Bunkers (or sand traps) are shallow pits filled with sand and generally incorporating a raised lip or barrier, from which the ball is more difficult to play than from grass. This means that your technique from this condition needs to be correct if you want a desirable outcome. This month we explore how we go about getting out of the sand and turning this hazard into less of one.
Golf without Bunkers and Hazards would be tame and monotonous, so would life
Before we begin, your club selection is very important when it comes to your ability to escape the bunker. Differing bounce and loft can either help and hurt your success rate. Deciding the best club can be the difference between getting up and down or just staying down in the sand.
1) CLUB FACE SQUARE TO TARGET WITH AN OPEN STANCE
The optimal trajectory out of a bunker is a shot that flies high and lands soft. One area that we can alter that will affect the trajectory of this shot is the openness of the clubface and therefore it’s loft. If we do this from a square stance (aiming at the target), we will find that the clubface is, in fact, aiming right of the target. We preferably want an open clubface but also square to the intended target. If we open (aim left) our stance we will achieve both an open, but square clubface. Our stance will also act as an influence on how open the clubface is. This effects the distance and trajectory of your shot. If we think about it, the more open equates to more left and will result in a higher and shorter traveling shot. The opposite applies to a more closed stance but all stances shall be slightly open in relation to the target line.
2) SWING ALONG YOUR BODYLINE
The biggest debate about bunker shots is whether we use the words steep or shallow in instruction. Many of us think it’s one or the other when in fact it’s both. It can also change when you are referring to the target or your body line. Since we’ve established an open stance make sure that you swing along your body line, this will appear as out-to-in path when we compare it to down the line or also called steep. So, an on-plane swing plane to the body and steep plane to the target will achieve the desired trajectory and set you up for better shallow contact.
3) DOLLAR BILL CONTACT
Try and think of something that is easy to remember when it comes to your divot pattern. Many examples I use when I am giving my pupils a bunker lesson is “Dollar Bill’, ‘Fried Egg’ or ‘Brick’. These expressions relate to a shallow divot when the clubhead enters the sand at the start of the object drawn in the sand, in this case, a dollar bill. Now we can’t draw in the sand but during your practice sessions, I would try and imagine that you are Pablo Picasso. If the clubhead enters the sand in a shallow way entering the start of the object make sure it stays in the sand until the end of the shape so that it will ensure the club goes underneath the ball. This is where the bounce of the club is an important tool in the design of a wedge. I will always encourage my students to take lots of sand and allow the bounce to avoid from digging. Practice slapping the sand with the back of the club during swings without a ball to see the effects of bounce. For more on bounce visit www.titleist.com/golf-clubs/wedges . Taking more sand will require you to maintain speed as the sand will slow down the club and affect the ability to get the ball out. Hopefully, points 2 and 3 have answered whether a bunker shot is steep or shallow or both.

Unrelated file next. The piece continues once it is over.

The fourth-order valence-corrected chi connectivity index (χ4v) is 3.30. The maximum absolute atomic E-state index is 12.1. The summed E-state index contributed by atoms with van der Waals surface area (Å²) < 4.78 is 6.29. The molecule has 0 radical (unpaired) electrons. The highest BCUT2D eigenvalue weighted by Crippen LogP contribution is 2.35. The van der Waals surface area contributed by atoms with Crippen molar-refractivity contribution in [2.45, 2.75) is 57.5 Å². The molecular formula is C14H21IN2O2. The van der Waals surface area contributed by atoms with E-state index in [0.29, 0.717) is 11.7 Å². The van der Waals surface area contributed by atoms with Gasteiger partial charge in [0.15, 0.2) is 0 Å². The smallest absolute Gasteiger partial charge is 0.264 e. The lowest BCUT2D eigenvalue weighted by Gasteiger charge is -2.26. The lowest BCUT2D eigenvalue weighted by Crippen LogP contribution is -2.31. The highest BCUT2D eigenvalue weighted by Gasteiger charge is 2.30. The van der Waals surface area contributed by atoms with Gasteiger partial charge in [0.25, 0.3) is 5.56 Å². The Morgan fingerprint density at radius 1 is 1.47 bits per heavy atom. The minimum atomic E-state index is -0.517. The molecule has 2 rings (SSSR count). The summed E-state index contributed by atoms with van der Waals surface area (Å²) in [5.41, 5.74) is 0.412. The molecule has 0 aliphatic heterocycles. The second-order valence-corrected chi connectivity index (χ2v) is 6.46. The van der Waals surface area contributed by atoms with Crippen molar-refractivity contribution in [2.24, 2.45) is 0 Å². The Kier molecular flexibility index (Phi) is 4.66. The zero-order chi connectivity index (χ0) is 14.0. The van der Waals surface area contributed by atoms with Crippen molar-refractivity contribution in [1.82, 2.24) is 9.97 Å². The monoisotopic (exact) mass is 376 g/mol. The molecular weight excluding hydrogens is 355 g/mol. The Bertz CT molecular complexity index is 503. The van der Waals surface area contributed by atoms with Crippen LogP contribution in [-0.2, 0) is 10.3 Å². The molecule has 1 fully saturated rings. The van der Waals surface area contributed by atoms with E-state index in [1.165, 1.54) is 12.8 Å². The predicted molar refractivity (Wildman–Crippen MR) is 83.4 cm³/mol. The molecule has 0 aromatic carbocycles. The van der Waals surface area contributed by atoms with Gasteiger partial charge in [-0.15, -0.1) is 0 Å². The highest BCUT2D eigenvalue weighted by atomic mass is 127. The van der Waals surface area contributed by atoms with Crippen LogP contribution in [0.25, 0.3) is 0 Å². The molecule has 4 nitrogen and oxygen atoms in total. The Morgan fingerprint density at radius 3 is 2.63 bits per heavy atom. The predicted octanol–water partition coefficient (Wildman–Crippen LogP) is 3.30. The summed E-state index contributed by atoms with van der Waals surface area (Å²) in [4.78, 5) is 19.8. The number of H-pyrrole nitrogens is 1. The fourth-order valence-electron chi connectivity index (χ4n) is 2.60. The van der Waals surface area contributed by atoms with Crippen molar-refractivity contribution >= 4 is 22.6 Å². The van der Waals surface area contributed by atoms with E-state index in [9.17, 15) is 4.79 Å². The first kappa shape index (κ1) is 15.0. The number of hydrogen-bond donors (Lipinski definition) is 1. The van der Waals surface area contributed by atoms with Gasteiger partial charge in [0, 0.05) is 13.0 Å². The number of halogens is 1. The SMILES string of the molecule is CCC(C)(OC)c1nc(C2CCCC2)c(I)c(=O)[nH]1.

4) UPPER BODY SHOT, KEEPING THE LOWER BODY QUIET
Because contact is vital to efficient bunker play, make sure that the lower body stays as quiet as it can. The hips will inevitability rotate as the shoulders rotate more but our objective is to stay very grounded. In the picture, you can see how the club is in fact ahead of the lower body and that the bounce has worked how it should. Many of you dig your feet into the sand but don’t know why. This is actually a good way of keeping your lower body quiet and can help establish the amount of sand in the bunker which could affect your ‘Dollar Bill’ sized contact technique.
5) KEEP THE LOFT ON THE CLUBFACE
Retaining the loft is very important on two levels. Firstly, it helps to obtain the high and soft trajectory which we are trying to achieve. It also maintains that the clubface remains square to the target and not your body. If you remember the body is in an open stance and aiming left of the target. Secondly, if the loft is taken off the clubface it is usually done with hands or forearms flipping and or releasing. This will cause the bounce to not be as effective as it should be resulting in the leading-edge digging. Also, if the leading-edge is introduced more contact problems shall occur. Practice balancing sand on the clubface both back and through the swing to help improve the retention of loft on the clubface. Many professionals have in fact weakened their grip down the years to help retaining loft. Either way can be effective if it is done hitting bunker shots and doesn’t creep into the rest of your game.
6) LET THE SAND HELP THE BALL OUT
To maintain speed through the shot and to obtain the high and soft result, try and spray the bunker lip and green with the sand from your divot. This sand will also promote a higher ball flight. When the sand is hit it gets pushed forwards and up propelling the ball at the same time. Often referred to as an explosion shot we want the sand to propel the ball. Always stay positive, aggressive in attacking the sand and know that the club and sand will help compliment your technique. Hopefully, this will improve your stats and get you more junk!
To check whether your wedges are right for you
visit www.titleist.com/golf-clubs/wedges or to schedule a wedge
fitting email email@example.com.
For more information contact the pro shop at (631) 751-0585.